“you can’t depend on your eyes when your imagination is out of focus.”
— mark twain
“be mindful of your heart, for that’s where life starts.”
— proverbs 4:23
This Sunday, November 3, we will meet back at the Historic 512 (in the CTL) as we welcome special guest, singer/songwriter Hannah Kirby!
It’s always an amazing morning of celebration and music with Hannah (a finalist on The Voice and a long-time friend of eleven:eleven!) Her time with us is always a gift — both figuratively and literally, as she refuses compensation for coming all the way to us from East Texas. So I hope you can come and join us for a celebration of community, music, communion, and the imagination!
In the meantime, here are some thoughts to get you thinking about imagination this week!
Some years ago, I was telling stories at an afternoon family concert in Highland Park, Dallas. There were maybe 200 people — families, kids, adults. On the front row was this very precocious looking 8-year-old boy.
I assumed he was precocious because the book in his lap was the most recent volume of the Harry Potter saga, Harry Potter and the Deathly Hallows — a fairly sophisticated literary tome comparable in size with War and Peace!
As I told story after story, I couldn’t help notice this boy shaking his head back and forth, as though disapproving of something. Finally, after my third story, he said under his breath, clearly intending for others to hear, “That didn’t happen. It’s NOT real.”
His mother leaned over and tried to quiet him. But he looked up and said insistently, “Those stories aren’t real!”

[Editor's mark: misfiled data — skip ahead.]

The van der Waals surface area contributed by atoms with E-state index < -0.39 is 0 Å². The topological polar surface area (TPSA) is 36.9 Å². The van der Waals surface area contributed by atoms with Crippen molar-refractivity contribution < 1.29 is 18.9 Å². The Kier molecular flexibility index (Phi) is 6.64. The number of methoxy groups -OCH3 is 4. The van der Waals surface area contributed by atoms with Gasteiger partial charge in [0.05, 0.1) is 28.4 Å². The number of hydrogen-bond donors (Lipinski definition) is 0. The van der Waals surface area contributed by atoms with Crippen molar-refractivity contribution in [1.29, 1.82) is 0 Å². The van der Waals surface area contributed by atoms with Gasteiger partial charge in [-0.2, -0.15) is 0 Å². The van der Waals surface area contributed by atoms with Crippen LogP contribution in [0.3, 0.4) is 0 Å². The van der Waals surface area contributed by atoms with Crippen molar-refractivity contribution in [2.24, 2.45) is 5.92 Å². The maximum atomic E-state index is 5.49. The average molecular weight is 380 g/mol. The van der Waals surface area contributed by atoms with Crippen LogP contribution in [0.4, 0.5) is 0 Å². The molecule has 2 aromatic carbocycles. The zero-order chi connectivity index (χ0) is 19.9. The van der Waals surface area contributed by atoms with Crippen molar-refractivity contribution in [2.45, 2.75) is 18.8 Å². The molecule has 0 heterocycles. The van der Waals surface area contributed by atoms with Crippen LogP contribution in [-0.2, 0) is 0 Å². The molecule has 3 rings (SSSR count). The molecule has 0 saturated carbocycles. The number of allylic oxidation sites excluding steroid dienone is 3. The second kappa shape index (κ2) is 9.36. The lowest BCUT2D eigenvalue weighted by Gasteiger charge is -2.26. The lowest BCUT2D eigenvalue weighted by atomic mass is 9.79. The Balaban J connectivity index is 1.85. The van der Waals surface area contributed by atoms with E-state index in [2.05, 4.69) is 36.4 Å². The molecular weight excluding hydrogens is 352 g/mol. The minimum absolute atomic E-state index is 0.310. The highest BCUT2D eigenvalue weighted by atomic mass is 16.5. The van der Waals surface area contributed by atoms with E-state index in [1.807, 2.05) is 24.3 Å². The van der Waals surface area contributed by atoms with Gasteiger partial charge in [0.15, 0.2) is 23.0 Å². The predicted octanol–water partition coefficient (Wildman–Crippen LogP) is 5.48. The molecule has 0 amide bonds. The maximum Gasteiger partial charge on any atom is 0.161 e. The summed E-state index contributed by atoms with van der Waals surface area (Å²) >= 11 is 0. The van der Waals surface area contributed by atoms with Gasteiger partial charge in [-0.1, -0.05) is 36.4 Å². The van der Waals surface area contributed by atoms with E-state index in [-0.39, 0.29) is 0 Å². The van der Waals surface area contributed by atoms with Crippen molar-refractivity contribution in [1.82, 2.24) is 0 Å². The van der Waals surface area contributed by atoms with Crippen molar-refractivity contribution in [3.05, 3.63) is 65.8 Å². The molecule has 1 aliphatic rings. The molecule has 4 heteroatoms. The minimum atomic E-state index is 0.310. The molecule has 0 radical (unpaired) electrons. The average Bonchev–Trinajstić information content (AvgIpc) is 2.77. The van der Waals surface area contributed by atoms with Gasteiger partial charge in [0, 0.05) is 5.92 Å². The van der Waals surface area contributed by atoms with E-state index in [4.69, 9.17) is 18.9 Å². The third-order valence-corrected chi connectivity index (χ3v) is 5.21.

At that point, he had everyone’s attention, as if they had been under a manipulative spell from which he had now heroically freed them.
So I figured I should address the matter head-on.
“Hi, my name’s Tom. What’s yours?”
He looked at me, curiously, “I know your name,” he said. “You introduced yourself earlier. My name is Edward Charles Hannon, Jr.” (Okay, I’m not giving you his real name. But he did introduce himself with his threefold name, including the “Jr”, and his mom just gave me a sympathetic smile as if to say, “Well, you asked?”)
So I said, “It’s nice to meet you, Edward. So, tell me, why you think my story isn’t real.”
He closed his book, “It isn’t REAL, because you’re just making it up. It’s just your imagination.”
Well, he had me there — “it’s just your imagination!” Not science. Not materialistic proof of anything tangible. Other than simple entertainment, my time with them was of no value whatsoever. Clearly I was defeated and should just pack up my guitar and ukulele and children’s books and head out the door before he really put me in my place.
BUT. WAIT. He had that book in his lap.
So I pointed to the massive Harry Potter tome and said, “I see you’re reading Harry Potter. You enjoying the book?”
“Of course. Obviously! It’s like the best series ever!”
So I asked him to describe a favorite scene from this particular volume.
Suddenly his whole body was animated!